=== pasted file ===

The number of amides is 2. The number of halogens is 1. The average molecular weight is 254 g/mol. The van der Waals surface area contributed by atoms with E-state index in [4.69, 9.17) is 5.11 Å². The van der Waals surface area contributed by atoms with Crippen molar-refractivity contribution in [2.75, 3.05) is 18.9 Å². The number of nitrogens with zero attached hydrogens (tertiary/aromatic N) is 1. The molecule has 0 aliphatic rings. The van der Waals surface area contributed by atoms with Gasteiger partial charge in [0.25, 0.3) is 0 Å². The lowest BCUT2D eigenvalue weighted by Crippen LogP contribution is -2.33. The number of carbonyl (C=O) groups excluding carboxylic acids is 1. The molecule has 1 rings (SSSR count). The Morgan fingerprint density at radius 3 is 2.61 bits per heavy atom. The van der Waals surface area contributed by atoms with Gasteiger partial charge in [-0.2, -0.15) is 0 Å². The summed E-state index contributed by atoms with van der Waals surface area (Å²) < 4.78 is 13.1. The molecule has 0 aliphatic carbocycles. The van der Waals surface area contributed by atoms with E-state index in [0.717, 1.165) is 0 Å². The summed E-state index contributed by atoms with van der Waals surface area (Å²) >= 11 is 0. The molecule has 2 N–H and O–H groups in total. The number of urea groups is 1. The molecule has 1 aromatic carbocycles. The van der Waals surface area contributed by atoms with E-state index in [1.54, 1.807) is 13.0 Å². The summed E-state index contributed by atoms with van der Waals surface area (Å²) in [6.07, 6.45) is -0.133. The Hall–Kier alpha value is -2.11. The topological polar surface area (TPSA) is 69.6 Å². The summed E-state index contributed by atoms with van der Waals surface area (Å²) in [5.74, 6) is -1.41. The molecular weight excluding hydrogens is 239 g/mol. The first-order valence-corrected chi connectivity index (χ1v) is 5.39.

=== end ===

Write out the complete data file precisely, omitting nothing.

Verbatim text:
The number of amides is 2. The number of halogens is 1. The average molecular weight is 254 g/mol. The van der Waals surface area contributed by atoms with E-state index in [4.69, 9.17) is 5.11 Å². The van der Waals surface area contributed by atoms with Crippen molar-refractivity contribution in [2.75, 3.05) is 18.9 Å². The number of nitrogens with zero attached hydrogens (tertiary/aromatic N) is 1. The molecule has 0 aliphatic rings. The van der Waals surface area contributed by atoms with Gasteiger partial charge in [0.25, 0.3) is 0 Å². The lowest BCUT2D eigenvalue weighted by Crippen LogP contribution is -2.33. The number of carbonyl (C=O) groups excluding carboxylic acids is 1. The molecule has 1 rings (SSSR count). The Morgan fingerprint density at radius 3 is 2.61 bits per heavy atom. The van der Waals surface area contributed by atoms with Gasteiger partial charge in [-0.2, -0.15) is 0 Å². The summed E-state index contributed by atoms with van der Waals surface area (Å²) < 4.78 is 13.1. The molecule has 0 aliphatic carbocycles. The van der Waals surface area contributed by atoms with E-state index in [0.717, 1.165) is 0 Å². The summed E-state index contributed by atoms with van der Waals surface area (Å²) >= 11 is 0. The molecule has 2 N–H and O–H groups in total. The number of urea groups is 1. The molecule has 1 aromatic carbocycles. The van der Waals surface area contributed by atoms with E-state index in [1.54, 1.807) is 13.0 Å². The summed E-state index contributed by atoms with van der Waals surface area (Å²) in [6.07, 6.45) is -0.133. The Hall–Kier alpha value is -2.11. The topological polar surface area (TPSA) is 69.6 Å². The summed E-state index contributed by atoms with van der Waals surface area (Å²) in [5.74, 6) is -1.41. The molecular weight excluding hydrogens is 239 g/mol. The first-order valence-corrected chi connectivity index (χ1v) is 5.39.